we'd put , , , …, in the
general solution.
• If all the roots are complex;
are complex conjugates, we'd put and
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○ are complex conjugates, we'd put and
in the general solution.
○ If and , where
(i.e. distinct conjugate pair), we'd put ,
, and in the
general solution.
○ If i.e. a repeated conjugate pair,
we'd put , ,
and in the general solution.
• A third-order homogeneous Euler-Cauchy equation has the form
.
○ To solve it, we need to first solve the charactaristic equation
. The general
solution is then .
○ If any root is repeated, we multiply them by as many times as
needed (once for the second repeated root and twice for the third).
• If the DE is nonhomogeneous, then it has the form

## ○ If the left-hand side only has constant coefficients and has a

finite number of independent derivatives (so polynomials with
positive integer powers of , , and exponentials only;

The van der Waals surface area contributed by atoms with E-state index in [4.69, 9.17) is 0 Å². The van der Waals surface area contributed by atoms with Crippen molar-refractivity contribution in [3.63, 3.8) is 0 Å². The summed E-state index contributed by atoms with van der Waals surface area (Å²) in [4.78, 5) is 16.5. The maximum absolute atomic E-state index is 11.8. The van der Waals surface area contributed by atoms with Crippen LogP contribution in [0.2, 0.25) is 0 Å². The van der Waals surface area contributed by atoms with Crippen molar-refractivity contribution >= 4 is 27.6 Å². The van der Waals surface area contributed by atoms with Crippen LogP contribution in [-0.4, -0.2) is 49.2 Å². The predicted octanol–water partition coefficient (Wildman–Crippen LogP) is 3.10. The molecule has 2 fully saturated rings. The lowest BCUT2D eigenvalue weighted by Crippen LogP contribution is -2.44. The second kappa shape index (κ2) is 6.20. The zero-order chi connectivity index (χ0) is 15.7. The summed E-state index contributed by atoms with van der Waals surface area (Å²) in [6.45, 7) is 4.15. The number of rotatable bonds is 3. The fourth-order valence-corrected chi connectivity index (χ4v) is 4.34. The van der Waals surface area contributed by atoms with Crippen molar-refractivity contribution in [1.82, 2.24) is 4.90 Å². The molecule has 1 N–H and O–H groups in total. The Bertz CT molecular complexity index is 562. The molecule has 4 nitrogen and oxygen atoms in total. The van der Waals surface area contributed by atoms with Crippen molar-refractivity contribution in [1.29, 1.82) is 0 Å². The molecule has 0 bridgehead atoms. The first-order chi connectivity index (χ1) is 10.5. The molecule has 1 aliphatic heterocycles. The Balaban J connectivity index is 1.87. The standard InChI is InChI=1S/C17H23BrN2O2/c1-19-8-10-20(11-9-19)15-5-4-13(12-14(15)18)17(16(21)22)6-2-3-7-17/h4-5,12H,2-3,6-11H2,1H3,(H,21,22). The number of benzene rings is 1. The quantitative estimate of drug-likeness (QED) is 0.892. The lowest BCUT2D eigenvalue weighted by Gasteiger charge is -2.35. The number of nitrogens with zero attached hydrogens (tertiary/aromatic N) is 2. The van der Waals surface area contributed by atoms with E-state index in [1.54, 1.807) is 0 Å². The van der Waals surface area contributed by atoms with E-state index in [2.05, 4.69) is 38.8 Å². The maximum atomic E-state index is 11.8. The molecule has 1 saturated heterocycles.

any power of that is not positive or an integer, every logarithmic
functions and everything else is not okay), then we can (and should)
use the method of undetermined coefficients.
 First, find , which is the general solution of the
corresponding homogeneous equation.
 Then, we make a guess for based on .
If this is in You put this in
A polynomial of degree
An exponential
or
or

or

##  If a guess in is already in , then we use the

multiplication rule and multiply the whole part by as many
times as needed.
We then differentiate and plug those back in the original

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 We then differentiate and plug those back in the original
nonhomogeneous DE, solve for our variables and finally we can
say what the general solution is.
○ If neither of these are true, then we have to use the variation of
parameters method.
 First, solve the corresponding homogeneous DE to find .
 Then we have to solve and
for and .
 The particular solution is and
finally the general solution is .
 A third-order nonhomogeneous DE has the form
, and to solve it
using variation of parameters we need to solve
and
.
 A fourth-order nonhomogeneous DE has the form
, and to
solve it using variation of parameters we need to solve
,
and .

## Chapter 4 — Systems of Differential Equations

• A system of DEs has the form . If , the system is
homogeneous. To solve a homogeneous system, we need to solve